Although this is the second entry in my “just keep… “ series, this may be the first rule you should keep and the first rule you have probably kept.
(There are people who don’t read much who decide to write novels, maybe because they love TV or video games, but if you don’t have a passion to consume the art form you’re trying to create, I don’t think you’ll be very good.)
One of the most important reasons to just keep reading is to learn through osmosis. Passive consumption works as a form of unconscious learning. You begin to absorb the rhythms of story and prose from the writers that you read. Things begin to get embedded into your instincts and intuition that will come out in your writing. (One reason it’s important to read good fiction.)
You can also do what I call “active reading.” This is when you read fiction with a more critical eye, focusing to recognize the patterns on the page, sitting and analyzing a phrase that had a particularly strong effect on you and to trying to understand why it had that effect. If you come to learn why and how, you will then be able to use those tools and components in your own storytelling.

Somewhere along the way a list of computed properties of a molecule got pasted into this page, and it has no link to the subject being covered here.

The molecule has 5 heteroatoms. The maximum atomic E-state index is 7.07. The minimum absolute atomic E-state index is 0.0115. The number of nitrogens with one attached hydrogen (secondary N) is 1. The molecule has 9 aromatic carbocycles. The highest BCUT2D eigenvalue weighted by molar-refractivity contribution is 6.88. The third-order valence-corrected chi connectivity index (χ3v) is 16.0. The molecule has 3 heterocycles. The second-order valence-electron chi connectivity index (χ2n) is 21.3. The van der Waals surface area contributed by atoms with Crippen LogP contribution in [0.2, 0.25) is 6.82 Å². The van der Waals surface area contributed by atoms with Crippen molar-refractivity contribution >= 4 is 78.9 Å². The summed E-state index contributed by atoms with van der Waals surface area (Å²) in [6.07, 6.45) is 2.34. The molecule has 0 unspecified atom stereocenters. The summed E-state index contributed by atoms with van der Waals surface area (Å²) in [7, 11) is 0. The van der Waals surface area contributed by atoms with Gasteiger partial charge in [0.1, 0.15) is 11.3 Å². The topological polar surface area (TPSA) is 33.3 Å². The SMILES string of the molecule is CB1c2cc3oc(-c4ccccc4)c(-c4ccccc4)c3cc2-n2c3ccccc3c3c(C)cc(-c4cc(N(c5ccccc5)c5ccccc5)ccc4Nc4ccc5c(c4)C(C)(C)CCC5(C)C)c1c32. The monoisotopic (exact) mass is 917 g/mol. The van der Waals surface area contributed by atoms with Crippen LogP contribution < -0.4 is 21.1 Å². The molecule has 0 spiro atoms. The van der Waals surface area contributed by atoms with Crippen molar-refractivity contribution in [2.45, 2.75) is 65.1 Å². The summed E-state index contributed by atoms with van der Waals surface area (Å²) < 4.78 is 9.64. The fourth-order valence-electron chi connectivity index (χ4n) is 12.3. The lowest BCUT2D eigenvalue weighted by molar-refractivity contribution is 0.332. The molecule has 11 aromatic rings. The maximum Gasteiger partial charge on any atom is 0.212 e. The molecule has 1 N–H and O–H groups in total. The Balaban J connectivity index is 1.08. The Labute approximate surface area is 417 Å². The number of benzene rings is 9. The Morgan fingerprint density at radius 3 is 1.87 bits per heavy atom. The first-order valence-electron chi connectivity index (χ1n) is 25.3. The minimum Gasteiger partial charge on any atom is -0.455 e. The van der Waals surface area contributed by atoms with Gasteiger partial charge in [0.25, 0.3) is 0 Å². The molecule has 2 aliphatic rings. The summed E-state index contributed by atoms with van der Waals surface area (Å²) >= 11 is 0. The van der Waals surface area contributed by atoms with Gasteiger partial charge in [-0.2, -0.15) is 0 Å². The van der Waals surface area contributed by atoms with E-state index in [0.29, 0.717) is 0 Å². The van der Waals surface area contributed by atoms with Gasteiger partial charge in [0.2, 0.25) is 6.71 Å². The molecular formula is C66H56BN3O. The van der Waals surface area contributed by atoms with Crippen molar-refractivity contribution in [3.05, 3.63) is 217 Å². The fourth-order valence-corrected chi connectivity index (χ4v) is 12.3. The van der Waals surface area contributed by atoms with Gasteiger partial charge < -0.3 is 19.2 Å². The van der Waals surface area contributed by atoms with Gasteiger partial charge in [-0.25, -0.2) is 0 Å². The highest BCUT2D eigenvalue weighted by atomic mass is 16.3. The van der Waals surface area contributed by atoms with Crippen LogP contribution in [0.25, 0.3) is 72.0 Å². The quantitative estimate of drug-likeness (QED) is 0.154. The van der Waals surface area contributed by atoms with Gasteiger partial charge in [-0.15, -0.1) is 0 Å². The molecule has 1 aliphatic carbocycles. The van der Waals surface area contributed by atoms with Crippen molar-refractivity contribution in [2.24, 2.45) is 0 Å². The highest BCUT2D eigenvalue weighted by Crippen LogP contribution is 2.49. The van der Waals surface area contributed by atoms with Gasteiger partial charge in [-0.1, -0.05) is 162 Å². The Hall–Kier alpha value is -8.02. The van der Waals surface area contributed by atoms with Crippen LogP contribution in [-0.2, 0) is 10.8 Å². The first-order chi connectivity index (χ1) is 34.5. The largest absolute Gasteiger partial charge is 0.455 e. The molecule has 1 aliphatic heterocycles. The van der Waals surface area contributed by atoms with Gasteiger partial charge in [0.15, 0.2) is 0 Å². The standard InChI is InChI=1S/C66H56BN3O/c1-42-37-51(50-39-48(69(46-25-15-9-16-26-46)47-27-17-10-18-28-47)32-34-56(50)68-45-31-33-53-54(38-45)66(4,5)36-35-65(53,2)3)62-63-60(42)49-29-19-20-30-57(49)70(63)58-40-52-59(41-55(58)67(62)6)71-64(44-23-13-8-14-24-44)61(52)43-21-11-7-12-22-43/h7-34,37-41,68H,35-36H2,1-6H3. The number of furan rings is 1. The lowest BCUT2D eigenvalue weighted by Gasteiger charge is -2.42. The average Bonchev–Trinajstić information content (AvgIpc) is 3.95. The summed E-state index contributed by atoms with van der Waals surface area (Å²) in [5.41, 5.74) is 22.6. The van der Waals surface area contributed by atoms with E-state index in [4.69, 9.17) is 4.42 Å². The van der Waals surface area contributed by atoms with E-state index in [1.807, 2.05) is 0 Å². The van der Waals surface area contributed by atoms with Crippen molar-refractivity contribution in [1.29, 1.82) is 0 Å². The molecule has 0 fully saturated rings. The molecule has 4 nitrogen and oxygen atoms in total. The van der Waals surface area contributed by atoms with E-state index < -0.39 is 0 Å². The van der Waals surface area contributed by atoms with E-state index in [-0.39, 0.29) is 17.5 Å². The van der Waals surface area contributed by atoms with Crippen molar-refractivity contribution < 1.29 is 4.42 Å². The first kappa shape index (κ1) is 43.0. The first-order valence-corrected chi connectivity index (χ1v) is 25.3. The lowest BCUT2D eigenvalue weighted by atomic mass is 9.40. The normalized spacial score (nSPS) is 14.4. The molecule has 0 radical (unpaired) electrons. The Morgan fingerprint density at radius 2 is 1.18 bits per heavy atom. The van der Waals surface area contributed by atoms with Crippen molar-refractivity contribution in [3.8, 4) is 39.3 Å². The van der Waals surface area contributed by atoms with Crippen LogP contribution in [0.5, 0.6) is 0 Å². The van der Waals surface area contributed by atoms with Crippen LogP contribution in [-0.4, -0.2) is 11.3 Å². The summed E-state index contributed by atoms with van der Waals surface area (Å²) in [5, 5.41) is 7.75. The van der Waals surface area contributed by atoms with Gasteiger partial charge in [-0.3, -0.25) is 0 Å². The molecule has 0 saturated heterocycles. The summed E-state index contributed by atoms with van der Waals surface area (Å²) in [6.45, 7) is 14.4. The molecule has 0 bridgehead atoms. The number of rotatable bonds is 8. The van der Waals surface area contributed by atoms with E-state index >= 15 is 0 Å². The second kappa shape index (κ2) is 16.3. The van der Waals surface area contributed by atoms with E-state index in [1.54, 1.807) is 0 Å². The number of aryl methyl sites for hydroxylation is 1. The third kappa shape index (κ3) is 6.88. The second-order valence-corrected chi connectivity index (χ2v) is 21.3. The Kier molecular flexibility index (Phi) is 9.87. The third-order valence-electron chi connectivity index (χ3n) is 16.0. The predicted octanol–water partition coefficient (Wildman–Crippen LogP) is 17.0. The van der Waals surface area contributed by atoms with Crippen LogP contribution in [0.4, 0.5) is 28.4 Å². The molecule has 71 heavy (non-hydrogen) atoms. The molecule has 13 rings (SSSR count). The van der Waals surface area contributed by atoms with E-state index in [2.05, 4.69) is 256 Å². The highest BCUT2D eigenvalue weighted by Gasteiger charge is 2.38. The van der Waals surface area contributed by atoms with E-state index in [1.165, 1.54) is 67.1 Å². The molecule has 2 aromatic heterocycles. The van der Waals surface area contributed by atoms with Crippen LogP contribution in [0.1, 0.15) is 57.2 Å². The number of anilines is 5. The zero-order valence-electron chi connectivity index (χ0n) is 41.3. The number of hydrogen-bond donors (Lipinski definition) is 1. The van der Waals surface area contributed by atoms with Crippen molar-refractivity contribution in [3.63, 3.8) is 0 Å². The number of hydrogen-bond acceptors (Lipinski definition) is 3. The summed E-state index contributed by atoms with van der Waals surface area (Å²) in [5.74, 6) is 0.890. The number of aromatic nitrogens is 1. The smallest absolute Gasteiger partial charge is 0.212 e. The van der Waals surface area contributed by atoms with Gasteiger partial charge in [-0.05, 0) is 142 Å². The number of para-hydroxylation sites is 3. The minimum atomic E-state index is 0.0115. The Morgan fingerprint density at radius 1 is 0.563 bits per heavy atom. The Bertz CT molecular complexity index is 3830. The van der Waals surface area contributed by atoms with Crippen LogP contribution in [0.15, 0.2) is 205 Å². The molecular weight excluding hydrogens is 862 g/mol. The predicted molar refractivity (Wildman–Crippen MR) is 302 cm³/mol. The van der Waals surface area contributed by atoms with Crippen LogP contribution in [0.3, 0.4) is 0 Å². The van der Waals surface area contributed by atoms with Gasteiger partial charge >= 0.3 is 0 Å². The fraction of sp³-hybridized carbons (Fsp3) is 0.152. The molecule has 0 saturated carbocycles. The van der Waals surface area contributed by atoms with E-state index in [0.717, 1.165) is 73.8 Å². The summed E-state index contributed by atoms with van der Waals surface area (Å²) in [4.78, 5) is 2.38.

I find that it is very helpful to look back at a story that I’ve read and analyze it. What made me care? What made me feel? How did the writer achieve getting me through that emotional journey? What worked for me? What didn’t? And, perhaps most importantly, what almost or only partially worked and why or why didn’t it?
As I ponder these things (and write them down), I am more and more able to use the things I’ve learned from my reading in my own writing. I let the fiction I read fill me until I just burst.
I won’t give you a random number of books a year or pages or hours a day, just that you should do it consistently.
Go forth and fill your mind with awesomeness!